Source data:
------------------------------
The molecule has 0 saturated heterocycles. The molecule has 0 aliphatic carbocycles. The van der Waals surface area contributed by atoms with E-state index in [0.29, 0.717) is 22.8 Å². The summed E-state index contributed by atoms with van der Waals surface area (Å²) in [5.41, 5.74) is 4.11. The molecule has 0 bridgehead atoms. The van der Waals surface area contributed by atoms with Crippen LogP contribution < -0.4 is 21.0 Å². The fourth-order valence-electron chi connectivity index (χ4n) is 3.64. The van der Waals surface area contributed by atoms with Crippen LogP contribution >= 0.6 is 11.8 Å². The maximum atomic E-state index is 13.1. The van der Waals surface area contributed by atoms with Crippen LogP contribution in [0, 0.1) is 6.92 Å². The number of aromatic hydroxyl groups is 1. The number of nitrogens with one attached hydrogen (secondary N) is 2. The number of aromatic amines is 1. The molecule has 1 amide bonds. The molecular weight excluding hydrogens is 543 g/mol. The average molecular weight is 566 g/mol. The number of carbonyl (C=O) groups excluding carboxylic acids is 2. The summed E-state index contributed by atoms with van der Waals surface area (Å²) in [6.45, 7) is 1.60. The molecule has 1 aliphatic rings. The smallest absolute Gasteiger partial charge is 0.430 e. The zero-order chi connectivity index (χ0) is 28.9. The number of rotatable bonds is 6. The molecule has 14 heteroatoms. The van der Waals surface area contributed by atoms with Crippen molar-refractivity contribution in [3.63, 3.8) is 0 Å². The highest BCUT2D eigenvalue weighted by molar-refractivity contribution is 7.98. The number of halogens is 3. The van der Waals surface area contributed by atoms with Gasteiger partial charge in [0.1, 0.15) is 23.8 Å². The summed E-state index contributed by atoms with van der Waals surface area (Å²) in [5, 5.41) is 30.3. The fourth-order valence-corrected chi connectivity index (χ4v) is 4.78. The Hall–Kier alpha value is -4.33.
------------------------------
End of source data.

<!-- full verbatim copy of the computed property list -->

The molecule has 0 saturated heterocycles. The molecule has 0 aliphatic carbocycles. The van der Waals surface area contributed by atoms with E-state index in [0.29, 0.717) is 22.8 Å². The summed E-state index contributed by atoms with van der Waals surface area (Å²) in [5.41, 5.74) is 4.11. The molecule has 0 bridgehead atoms. The van der Waals surface area contributed by atoms with Crippen LogP contribution < -0.4 is 21.0 Å². The fourth-order valence-electron chi connectivity index (χ4n) is 3.64. The van der Waals surface area contributed by atoms with Crippen LogP contribution >= 0.6 is 11.8 Å². The maximum atomic E-state index is 13.1. The van der Waals surface area contributed by atoms with Crippen LogP contribution in [0, 0.1) is 6.92 Å². The number of aromatic hydroxyl groups is 1. The number of nitrogens with one attached hydrogen (secondary N) is 2. The number of aromatic amines is 1. The molecule has 1 amide bonds. The molecular weight excluding hydrogens is 543 g/mol. The average molecular weight is 566 g/mol. The number of carbonyl (C=O) groups excluding carboxylic acids is 2. The summed E-state index contributed by atoms with van der Waals surface area (Å²) in [6.45, 7) is 1.60. The molecule has 1 aliphatic rings. The smallest absolute Gasteiger partial charge is 0.430 e. The zero-order chi connectivity index (χ0) is 28.9. The number of rotatable bonds is 6. The molecule has 14 heteroatoms. The van der Waals surface area contributed by atoms with Crippen molar-refractivity contribution in [3.63, 3.8) is 0 Å². The highest BCUT2D eigenvalue weighted by molar-refractivity contribution is 7.98. The number of halogens is 3. The van der Waals surface area contributed by atoms with Gasteiger partial charge in [0.1, 0.15) is 23.8 Å². The summed E-state index contributed by atoms with van der Waals surface area (Å²) in [5, 5.41) is 30.3. The fourth-order valence-corrected chi connectivity index (χ4v) is 4.78. The Hall–Kier alpha value is -4.33.